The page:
People ≥50 years of age who are household contacts of a person who is, or is expected to become, immunocompromised are recommended to receive zoster vaccine. This indirectly protects the immunocompromised household member from exposure to varicella-zoster virus (VZV). However, because the efficacy of zoster vaccine is around 40–65%, the vaccinated household member may still develop herpes zoster from wild-type VZV.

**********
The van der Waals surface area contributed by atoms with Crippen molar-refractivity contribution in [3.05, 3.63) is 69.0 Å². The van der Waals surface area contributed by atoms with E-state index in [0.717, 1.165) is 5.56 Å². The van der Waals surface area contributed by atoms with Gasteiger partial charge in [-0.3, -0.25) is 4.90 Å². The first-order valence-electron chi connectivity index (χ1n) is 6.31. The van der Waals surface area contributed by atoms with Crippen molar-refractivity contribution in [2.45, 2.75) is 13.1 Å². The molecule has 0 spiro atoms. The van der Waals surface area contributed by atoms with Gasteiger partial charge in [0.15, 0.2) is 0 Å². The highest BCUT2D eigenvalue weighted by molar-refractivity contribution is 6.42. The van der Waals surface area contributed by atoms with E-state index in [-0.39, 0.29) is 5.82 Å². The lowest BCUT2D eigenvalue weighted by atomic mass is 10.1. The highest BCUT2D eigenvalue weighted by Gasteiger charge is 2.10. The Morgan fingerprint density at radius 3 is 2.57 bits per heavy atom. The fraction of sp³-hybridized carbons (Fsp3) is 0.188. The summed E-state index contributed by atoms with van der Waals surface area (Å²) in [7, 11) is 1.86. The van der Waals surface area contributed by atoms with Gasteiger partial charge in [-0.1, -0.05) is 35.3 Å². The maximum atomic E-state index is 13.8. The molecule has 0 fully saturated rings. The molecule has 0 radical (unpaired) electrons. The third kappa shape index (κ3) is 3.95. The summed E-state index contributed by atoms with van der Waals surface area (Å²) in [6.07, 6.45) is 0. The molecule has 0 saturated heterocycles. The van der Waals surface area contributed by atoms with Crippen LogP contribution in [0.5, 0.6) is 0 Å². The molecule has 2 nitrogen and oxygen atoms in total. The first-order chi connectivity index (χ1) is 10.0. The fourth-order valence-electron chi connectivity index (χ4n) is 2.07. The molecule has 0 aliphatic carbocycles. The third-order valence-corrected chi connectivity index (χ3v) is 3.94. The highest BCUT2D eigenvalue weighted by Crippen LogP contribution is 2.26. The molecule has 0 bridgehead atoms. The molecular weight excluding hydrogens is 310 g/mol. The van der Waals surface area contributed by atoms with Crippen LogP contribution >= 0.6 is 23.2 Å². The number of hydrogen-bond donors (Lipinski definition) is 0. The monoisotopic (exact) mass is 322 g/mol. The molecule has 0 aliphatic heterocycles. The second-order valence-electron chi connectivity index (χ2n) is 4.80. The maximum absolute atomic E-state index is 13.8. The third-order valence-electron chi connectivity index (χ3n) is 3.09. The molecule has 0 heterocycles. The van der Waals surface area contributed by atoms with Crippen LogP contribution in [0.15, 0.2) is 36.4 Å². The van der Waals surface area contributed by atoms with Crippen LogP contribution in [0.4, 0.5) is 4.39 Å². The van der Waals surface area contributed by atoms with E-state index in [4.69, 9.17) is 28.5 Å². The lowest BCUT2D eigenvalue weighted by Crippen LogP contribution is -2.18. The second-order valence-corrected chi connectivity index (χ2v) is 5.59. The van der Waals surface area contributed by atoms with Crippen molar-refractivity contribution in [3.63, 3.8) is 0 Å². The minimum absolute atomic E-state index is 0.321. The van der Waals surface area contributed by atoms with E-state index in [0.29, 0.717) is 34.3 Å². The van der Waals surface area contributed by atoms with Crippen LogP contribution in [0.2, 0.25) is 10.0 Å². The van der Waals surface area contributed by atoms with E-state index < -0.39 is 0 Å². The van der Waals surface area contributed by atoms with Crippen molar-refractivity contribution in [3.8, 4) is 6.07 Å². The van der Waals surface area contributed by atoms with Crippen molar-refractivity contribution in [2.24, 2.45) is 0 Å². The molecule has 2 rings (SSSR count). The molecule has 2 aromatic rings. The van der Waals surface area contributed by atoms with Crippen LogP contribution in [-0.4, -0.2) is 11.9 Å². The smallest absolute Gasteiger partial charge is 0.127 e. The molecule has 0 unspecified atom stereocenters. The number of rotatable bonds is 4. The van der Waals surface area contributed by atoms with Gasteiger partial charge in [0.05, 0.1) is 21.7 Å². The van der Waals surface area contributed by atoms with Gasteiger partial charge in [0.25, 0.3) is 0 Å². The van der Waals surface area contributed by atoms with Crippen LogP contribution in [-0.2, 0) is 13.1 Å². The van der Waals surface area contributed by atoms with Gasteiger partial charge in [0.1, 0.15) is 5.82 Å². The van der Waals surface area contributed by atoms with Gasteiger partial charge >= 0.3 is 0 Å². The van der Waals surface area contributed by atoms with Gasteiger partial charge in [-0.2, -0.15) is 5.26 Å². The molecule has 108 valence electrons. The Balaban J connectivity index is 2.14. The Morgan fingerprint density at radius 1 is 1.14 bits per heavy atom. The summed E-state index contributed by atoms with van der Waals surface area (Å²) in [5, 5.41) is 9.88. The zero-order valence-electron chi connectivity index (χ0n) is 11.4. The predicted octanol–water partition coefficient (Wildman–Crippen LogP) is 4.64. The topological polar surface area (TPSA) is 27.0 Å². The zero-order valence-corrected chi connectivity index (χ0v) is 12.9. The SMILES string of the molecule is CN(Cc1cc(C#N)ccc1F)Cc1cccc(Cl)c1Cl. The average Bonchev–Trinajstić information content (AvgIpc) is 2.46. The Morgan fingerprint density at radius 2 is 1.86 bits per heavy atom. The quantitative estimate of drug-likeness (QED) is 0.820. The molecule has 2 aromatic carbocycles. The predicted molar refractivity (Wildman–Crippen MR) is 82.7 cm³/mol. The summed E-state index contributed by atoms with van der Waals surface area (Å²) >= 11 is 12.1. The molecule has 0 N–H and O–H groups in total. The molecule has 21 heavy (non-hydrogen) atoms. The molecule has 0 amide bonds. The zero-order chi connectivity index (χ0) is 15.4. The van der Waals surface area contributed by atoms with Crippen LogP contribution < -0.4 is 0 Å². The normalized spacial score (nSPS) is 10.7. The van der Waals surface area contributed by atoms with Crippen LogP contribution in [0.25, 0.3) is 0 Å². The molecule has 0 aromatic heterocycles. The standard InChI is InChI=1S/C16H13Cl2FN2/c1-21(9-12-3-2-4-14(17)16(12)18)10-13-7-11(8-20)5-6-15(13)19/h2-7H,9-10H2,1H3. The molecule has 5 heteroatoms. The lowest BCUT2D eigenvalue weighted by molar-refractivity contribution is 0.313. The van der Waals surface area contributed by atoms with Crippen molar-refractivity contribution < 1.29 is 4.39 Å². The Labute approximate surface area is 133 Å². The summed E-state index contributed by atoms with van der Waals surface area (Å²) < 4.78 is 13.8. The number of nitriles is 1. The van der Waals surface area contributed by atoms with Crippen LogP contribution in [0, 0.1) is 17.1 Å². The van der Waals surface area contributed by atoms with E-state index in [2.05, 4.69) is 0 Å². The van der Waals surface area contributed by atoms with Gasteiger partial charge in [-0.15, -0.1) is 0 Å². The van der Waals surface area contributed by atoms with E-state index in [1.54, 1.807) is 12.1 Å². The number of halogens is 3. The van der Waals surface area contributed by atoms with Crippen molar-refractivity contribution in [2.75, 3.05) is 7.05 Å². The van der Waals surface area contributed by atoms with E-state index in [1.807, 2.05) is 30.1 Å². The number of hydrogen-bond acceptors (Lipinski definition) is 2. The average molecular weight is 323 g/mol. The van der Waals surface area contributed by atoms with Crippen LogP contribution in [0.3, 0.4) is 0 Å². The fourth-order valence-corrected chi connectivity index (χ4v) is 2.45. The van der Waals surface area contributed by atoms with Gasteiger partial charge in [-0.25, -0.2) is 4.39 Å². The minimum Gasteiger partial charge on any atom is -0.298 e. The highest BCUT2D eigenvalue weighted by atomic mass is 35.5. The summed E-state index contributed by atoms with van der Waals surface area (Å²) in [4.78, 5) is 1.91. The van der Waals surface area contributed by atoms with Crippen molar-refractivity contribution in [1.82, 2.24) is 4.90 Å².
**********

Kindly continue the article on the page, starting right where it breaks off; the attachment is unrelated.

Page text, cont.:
The rate of VZV-like rashes from the vaccine virus is very low. It is unlikely that vaccine-associated virus would be transmitted from a recently vaccinated person to a susceptible immunocompromised contact.1

If a vaccinated person develops a varicella- or zoster-like rash, they should: 

  • cover the rash 
  • avoid contact with people who are immunocompromised until the rash clears 

Page history

Last updated: 
5 June 2018
Last reviewed: 
5 June 2018